By Keith Brookman
By the time you all read this, I’m sure that it will have sunk in that, after scoring seven goals on the seventh of May, Bristol Rovers have been promoted to League One six years to the day they last achieved that feat!
In addition, it was the club’s seventh promotion and this article takes a brief trip back in time to look at them all and seeing how prominent the number seven has been!
The first ever promotion achieved by the club came at the end of the 1952/53 season when they finished as Champions of the Third Division (South), thus elevating themselves to the Second Division. Back then it was the equivalent of moving from League One to the Championship.
They had led the table for seven months in succession and set off on a 27 match unbeaten record in the league that began with a 3-1 win against Colchester United on September 11th 1952 and ended with a 2-0 defeat at Reading on March 21st 1953. Incidentally, there was a 7-0 win, against Brighton & Hove Albion, in that long unbeaten run.
Promotion, and the title, was clinched with two games to go thanks to Geoff Bradford’s hat trick in a 3-1 win against Newport County on April 25th 1953, a game that was watched by an Eastville crowd of 29,451.
The matchday programme carried a tribute to Director Lewis Champeney who had been killed in a car crash four days before the match, and both teams wore black armbands in memory of his wife, Mrs Kate Champeney, who passed away on the morning of the game from injuries sustained in the same incident.
Bradford, who had only been passed fit thirty minutes before kick off, scored the opening goal in the first minute of the game when he scored from close range following good work by Bill Roost and Josser Watling.
The visitors equalised in the 31st minute when Wharton crossed from the left and goalkeeper Bob Anderson was impeded as he attempted to gather, and the ball fell to Beattie who drove the ball home.
Bradford restored the lead for Rovers five minutes before half time when he reached Jackie Pitt’s free kick and headed past goalkeeper Fearnley.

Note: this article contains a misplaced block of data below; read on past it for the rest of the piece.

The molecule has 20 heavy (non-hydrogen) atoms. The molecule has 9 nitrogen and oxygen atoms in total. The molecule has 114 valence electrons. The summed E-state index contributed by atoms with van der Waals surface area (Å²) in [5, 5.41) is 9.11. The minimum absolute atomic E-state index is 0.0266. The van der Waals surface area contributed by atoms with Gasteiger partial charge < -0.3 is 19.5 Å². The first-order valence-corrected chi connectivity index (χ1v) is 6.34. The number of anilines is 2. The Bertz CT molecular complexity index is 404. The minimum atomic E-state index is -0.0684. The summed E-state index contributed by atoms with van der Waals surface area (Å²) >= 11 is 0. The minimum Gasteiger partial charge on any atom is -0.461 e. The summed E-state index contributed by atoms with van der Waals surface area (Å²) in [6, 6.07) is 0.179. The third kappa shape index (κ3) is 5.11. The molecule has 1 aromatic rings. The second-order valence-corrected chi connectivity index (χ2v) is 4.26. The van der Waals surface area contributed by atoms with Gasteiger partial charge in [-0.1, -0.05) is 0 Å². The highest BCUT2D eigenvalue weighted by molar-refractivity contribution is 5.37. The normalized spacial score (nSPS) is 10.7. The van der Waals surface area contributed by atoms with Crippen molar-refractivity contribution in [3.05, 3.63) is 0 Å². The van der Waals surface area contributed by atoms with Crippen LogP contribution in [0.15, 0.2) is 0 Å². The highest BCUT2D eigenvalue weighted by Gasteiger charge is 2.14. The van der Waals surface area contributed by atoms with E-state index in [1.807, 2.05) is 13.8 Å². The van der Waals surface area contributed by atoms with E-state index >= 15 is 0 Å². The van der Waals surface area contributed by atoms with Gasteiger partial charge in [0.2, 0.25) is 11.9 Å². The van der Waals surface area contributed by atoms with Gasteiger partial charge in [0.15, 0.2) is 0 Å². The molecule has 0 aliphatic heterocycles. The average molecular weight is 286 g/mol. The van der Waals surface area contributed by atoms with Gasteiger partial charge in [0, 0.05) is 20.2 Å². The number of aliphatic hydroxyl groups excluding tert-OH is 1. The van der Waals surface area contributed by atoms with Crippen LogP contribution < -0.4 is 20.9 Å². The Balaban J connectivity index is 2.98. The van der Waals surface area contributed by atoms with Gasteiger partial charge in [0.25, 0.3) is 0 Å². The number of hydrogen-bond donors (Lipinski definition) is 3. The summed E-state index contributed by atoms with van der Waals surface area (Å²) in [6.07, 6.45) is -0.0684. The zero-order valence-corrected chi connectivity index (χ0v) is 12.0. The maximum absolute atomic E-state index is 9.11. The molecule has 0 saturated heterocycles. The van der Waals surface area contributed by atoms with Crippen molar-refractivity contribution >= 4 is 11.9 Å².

Newport were reduced to ten men on 62 minutes when Fearnley collided with Bradford and fractured his collar bone. There were no substitutes back then, so right winger Birch took over in goal and he was beaten three minutes later as Bradford completed his hat trick when heading home from a George Petherbridge cross. It was the striker’s 34th league goal of the campaign.
The win left Rovers on 63 points with games against Aldershot and Crystal Palace to follow, while second placed Northampton were two points behind with one game left. However, they would have needed to win that game by 30-0 to leave them with a better goal average than Rovers, so the title would come to Eastville.
Rovers gained just one more point, from a goalless draw at Aldershot, but lost their last game 1-0 at Crystal Palace.
Manager Bert Tann said afterwards; ‘I would like to join the Chairman in thanking the players for the skill and determination with which they have played this season. Perhaps we have not always been the most popular side, but at least we have always done our best and we are thankful that we have been able to bring the season to a successful conclusion.’
For the record, Rovers won 26 of their 46 league games, drew 12 and lost eight, scoring 92 goals and conceding 45.
No fewer than six players appeared in every league game and they were; Harry Bamford, Geoff Fox, Jackie Pitt, Ray Warren, Peter Sampson and Vic Lambden. Geoff Bradford missed just one game, while Andrew Micklewright made only one league appearance.
In all, Rovers used 18 players over the course of the season four of whom made their league debuts, namely Paddy Leonard, John McIlvenny, Desmond Jones and Bob Anderson.
The average league attendance at Eastville that season was 23,411.
Following that initial promotion Rovers remained in the second tier of English football until the end of the 1961/62 season. During their stay at that level they came tantalisingly close to being promoted to the First Division, finishing 6th on two occasions, in 1955/56 and again in 1958/59.
Relegation condemned them to the Third Division, which was to be their ‘home’ until the 1973/74 campaign.